Fewer youths convicted of knife crimes have been sent to prison compared to last year figures.
The Knife Possession Sentencing Report has been published by the Ministry of justice yesterday. It shows a detailed statistical data related to knife possession offences and compares the figures from 2011 and 2012. According to the report the period April – June in 2012, 7% of all juveniles (51 of over 1100), convicted of knife crimes were given a custodial sentencing, compared to the 11% in the same period for 2012. In addition, the proportion of warnings and reprimands increased to 31% and community sentences to 56%.
The situation with adult offenders is the same. Less adults has been given custodial sentencing and the suspended sentences are now more likely to be handed down. The results shown by the report were a little bit surprising, as the Sentencing Guidelines Council, especially instructed the magistrates to be very tough when it comes to knife possession sentences. A judgment from the Court of Appeal in May 2008 said that knife possession sentences should be “at the top end of the range”.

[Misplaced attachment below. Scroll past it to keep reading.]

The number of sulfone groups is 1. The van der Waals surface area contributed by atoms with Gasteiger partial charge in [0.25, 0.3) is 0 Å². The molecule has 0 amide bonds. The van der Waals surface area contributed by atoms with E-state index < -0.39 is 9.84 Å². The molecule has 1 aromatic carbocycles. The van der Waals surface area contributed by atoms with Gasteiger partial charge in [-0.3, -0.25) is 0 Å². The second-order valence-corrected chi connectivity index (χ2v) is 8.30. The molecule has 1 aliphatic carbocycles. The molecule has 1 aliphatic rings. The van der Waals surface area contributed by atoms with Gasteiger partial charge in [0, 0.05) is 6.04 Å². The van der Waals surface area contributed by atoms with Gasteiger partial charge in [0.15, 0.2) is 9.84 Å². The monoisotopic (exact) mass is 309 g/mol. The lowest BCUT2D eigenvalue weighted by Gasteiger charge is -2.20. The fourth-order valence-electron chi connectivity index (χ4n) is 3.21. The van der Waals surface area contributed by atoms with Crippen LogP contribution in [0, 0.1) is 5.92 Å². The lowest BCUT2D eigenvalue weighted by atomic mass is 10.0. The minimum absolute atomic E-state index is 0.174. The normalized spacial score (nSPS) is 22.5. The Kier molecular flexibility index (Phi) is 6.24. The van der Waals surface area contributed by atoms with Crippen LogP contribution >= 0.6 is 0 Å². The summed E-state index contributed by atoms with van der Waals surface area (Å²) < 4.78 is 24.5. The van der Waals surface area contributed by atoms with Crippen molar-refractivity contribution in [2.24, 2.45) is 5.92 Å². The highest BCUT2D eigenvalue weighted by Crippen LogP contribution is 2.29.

The new MoJ head Chris Graying might want to make tougher sentences for people convicted of knife crimes.
During the time Mr. Graying served as a” shadow home secretary” he spoke out against the Labour government stance on knife offences, by writing that ““the presumption should be that if you are caught carrying a knife, you will go to prison”.
The MoJ spokesman said that the fewer number of custodial sentences did not mean that there is a softening on such kind of offences. “Those convicted and sentenced to prison for knife possession are receiving longer sentences compared to a year ago. “Any adult who commits a crime using a knife can expect to be sent to prison and serious offenders can expect a long sentence.”
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